The Ghost Sonata

The Ghost Sonata Imagery

The House

The Colonel's house is described in great detail in the opening stage directions. Strindberg paints a picture of a lavish and wealthy home, with various fancy rooms, but a slightly mysterious aura. He describes the ways that the audience can see certain parts of each room, while other parts are obscured. This mirrors the ways that truths and plot points are not always clear in the course of the play.


The Colonel's wife is the Mummy in the play. The image of a woman who was so beautiful that she was carved into a statue later becoming mummified is a haunting one. She is described as "white and shriveled," a horrifying symbol of beauty lost after the ravages of time.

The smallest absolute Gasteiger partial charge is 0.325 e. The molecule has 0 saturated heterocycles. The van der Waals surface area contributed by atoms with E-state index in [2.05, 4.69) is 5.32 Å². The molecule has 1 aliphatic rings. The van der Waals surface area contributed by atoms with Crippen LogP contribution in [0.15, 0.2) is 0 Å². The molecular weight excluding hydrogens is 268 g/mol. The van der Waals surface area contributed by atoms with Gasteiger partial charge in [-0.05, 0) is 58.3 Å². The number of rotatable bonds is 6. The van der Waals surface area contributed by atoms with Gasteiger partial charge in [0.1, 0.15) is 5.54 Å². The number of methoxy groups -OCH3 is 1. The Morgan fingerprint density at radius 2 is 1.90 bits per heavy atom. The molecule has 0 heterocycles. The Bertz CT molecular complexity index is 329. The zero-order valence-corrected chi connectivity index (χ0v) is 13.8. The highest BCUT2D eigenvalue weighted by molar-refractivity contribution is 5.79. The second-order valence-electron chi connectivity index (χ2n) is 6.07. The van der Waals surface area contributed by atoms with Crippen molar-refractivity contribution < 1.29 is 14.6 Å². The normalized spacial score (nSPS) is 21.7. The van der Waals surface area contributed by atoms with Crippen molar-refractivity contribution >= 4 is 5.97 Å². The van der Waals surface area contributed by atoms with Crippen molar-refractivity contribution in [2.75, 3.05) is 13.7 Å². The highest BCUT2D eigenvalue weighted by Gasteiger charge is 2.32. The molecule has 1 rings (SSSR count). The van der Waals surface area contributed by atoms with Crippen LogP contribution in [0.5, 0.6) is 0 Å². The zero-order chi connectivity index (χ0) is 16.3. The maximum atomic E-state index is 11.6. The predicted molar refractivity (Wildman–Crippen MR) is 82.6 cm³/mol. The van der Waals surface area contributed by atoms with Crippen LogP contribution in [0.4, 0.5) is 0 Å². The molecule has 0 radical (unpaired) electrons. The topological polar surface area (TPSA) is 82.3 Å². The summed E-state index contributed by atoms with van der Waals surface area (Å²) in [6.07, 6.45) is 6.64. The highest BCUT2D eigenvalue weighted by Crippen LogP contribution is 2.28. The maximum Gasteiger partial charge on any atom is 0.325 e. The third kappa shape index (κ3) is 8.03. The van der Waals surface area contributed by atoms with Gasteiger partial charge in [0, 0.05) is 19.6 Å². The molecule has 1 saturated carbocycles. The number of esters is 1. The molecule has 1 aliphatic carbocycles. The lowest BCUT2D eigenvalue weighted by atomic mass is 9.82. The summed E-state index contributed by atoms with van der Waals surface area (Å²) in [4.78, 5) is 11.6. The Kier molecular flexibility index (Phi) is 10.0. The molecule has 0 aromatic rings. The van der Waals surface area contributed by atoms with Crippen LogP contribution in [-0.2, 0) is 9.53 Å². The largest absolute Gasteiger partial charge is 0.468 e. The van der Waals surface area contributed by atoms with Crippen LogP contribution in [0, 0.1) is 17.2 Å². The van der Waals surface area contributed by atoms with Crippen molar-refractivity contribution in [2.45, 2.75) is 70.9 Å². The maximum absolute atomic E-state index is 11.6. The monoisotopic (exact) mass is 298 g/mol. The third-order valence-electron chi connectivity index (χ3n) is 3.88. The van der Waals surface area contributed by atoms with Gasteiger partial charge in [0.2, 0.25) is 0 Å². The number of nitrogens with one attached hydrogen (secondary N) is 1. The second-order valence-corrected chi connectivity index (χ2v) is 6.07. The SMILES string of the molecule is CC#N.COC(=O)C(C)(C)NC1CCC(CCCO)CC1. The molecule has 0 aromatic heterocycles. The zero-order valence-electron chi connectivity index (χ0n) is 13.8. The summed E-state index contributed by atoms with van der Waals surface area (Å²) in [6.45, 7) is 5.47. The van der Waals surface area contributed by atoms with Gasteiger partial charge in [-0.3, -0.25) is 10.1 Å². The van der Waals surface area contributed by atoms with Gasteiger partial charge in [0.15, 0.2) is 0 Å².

The Isle of the Dead

The Island of the Dead, a painting by Arnold Bocklin, is used at the very end of the play. The imagery creates the idea that death has come and there is nothing left, as it has isolated the family as well as the Student from the world of the living. The stage direction reads, "Bocklin's picture The Island of the Dead is seen in the distance, and from the island comes music, soft, sweet, and melancholy." The painting itself depicts a rocky island, with a grove of trees on it, like something out of a myth. It has the uncanny, beautiful, and haunting qualities of Strindberg's ghostly play.

Hyacinth Room

The Colonel's daughter spends all her time in the Hyacinth Room, a beautiful room filled with hyacinths, as well as a statue of Buddha. The stage direction tells us that "the general effect of the room is exotic and oriental." It is a beautiful room that serves as a kind of respite from the horrors of the rest of the house. Yet, as we soon learn from the Girl, it has many defects.